{Movie Review} Countdown is a Bit of a Letdown

Countdown, written and directed by Justin Dec, is a horror movie that wants to be too many things. The film centers around an app named Countdown which accurately predicts how long a person has left to live. If a person uses this knowledge to avoid their fated demise, they breach the app’s terms of service wherein turn the victim will be tormented by the Angel of Death himself until their time runs out and their life is taken.

When a young nurse named Quinn (Elizabeth Lail) downloads the app and finds she and her sister (Talitha Bateman) have a scant three days left to live, she races to outrun the Angel of Death and stop her countdown before it reaches zero.

At first glance, this premise sounds fine. There are much sillier premises that have led to great movies. Countdown’s main problem becomes obvious though the second we learn that Quinn’s app tells her she has three days to live. The film’s fundamental rules tell us that, until Quinn’s timer reaches zero, she’ll be fine.

Quinn is haunted by visions of her dead mother? Well, she still has two days left. The Angel of Death himself appears in Quinn’s rearview mirror? Show me that when she has two minutes left.

Photo Courtesy of The Schiller Film Group

Knowing exactly when the characters are going to die should be a great source of tension. A better movie might make up for this lack of tension by showing us side characters with countdowns shorter than Quinn’s. I could see this movie adopting a slasher movie’s structure, creating tension by making the main character powerless as their friends are picked off, the whole time knowing that their time is ticking. Instead, the deaths are so few and far between those scenes which could’ve been scary have no teeth.

It’s all a shame, too, as the scenes where death does occur are genuinely well done. The first death, in particular, has a few moments that leave the viewer eagerly anticipating the decoy protagonist’s moment of death. Unfortunately, the low death count makes it difficult to care for most of the movie.

It is not that I’m against horror movies with smaller casts. A smaller cast should lead to a more intimate experience, where the audience gets to know just a handful of characters very well. Of course, all that would require well-rounded and interesting characters.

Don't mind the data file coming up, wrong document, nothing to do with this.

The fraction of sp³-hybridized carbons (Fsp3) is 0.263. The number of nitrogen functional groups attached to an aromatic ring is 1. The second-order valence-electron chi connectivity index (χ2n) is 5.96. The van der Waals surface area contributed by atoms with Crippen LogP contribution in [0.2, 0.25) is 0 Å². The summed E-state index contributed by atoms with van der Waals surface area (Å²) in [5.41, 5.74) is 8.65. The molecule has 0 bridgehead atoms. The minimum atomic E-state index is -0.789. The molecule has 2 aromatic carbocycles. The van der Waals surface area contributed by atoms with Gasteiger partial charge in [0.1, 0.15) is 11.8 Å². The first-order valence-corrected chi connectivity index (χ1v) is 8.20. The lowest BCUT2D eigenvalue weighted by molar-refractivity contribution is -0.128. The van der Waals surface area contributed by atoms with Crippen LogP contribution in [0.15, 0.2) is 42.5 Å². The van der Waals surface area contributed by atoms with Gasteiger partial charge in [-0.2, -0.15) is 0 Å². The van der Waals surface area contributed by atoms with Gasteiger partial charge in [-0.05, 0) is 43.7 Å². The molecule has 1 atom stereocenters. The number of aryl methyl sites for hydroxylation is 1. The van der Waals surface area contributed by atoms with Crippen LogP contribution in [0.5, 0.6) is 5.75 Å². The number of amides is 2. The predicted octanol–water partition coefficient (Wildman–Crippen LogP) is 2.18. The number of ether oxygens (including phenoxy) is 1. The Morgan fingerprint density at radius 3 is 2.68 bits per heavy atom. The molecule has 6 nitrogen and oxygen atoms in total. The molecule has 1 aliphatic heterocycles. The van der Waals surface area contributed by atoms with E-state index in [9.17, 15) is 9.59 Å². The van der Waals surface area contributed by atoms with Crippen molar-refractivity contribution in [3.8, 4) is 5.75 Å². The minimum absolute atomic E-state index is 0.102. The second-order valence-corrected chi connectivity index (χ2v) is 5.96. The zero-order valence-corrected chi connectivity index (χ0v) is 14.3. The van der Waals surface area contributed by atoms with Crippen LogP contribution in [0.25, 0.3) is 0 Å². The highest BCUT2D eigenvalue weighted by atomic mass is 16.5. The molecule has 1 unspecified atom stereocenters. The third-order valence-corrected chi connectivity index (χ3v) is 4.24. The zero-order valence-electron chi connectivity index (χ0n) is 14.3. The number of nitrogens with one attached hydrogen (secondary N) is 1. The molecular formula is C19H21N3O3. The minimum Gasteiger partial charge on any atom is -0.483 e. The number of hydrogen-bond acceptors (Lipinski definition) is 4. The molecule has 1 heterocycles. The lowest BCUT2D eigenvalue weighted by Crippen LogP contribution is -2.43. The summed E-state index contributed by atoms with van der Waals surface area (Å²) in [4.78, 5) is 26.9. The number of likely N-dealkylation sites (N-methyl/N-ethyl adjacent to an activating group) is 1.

Quinn (Elizabeth Lail), our heroine, is fine, grounded mostly by Lail’s solid performance, but there isn’t much to her character. In a lot of ways, she is very much a stock horror protagonist with some smart bits of characterization. Her occupation as a nurse gives her a useful skillset (even if it is under-utilized). The fact that she cares more about saving her sister than herself also made her just a touch more sympathetic.

Her sister, Jordan, is on the opposite end of the spectrum. She is a forty-year-old man’s idea of a teenage girl. She spends two-thirds of the movie pouting then spends the last third screaming. The best I can say about her is that she doesn’t have enough screen time to get too annoying.

The rest of the supporting cast exists between those two ranges of bland and annoying. Quinn finds a love interest named Matt (Jordan Calloway) whose timer is set to expire a couple of hours before hers. Their romance doesn’t add much but doesn’t take away much either. 

Photo Courtesy of The Schiller Film Group

On the opposite end of the spectrum are two characters who prove much more detrimental to the film. Father John (P.J. Byrne) is an enthusiastic demonologist who helps our protagonists decode what exactly is happening with the app. If the premise slows the film’s tension down, Father John grinds it to a halt. His character is this weird bit of comedic relief in an otherwise serious movie. He makes jokes about Grub Hub, listens to Lil Nas X, and is way too excited about the fact that Quinn is being haunted by a demon. It all feels like leftovers from an earlier draft that was trying to be a horror parody.

There is some comedy to be found in the scenes involving Father John, but all of it comes off as entirely unintentional. Needless to say, there are some avenues Father John leads the plot down that are laughably nonsensical. At the very least, Father John never came across as reprehensible unlike Quinn’s boss, Dr. Sullivan (Peter Facinelli).

Minor spoilers will follow, so be warned.

Dr. Sullivan’s sub-plot makes an otherwise unmemorable movie into something far more distressing. Throughout the film, Dr. Sullivan sexually harasses Quinn. To call it ill-advised or poorly considered is being mild. Its only purpose is to make Dr. Sullivan so irredeemable that a character turn in the third act feels justified. This comes to a head when, for plot reasons, Quinn seduces Dr. Sullivan. This scene was so uncomfortable that I came close to walking out. Assault is a sensitive topic and Countdown treats it with all the grace of a back-alley butcher.

That’s the whole movie, really. Ideas hacked away until all that’s left are the shreds of a good premise and solid performances. Even if you can stomach the film’s more reprehensible elements, all you’re left with is a pile of meat that’s beginning to stink.

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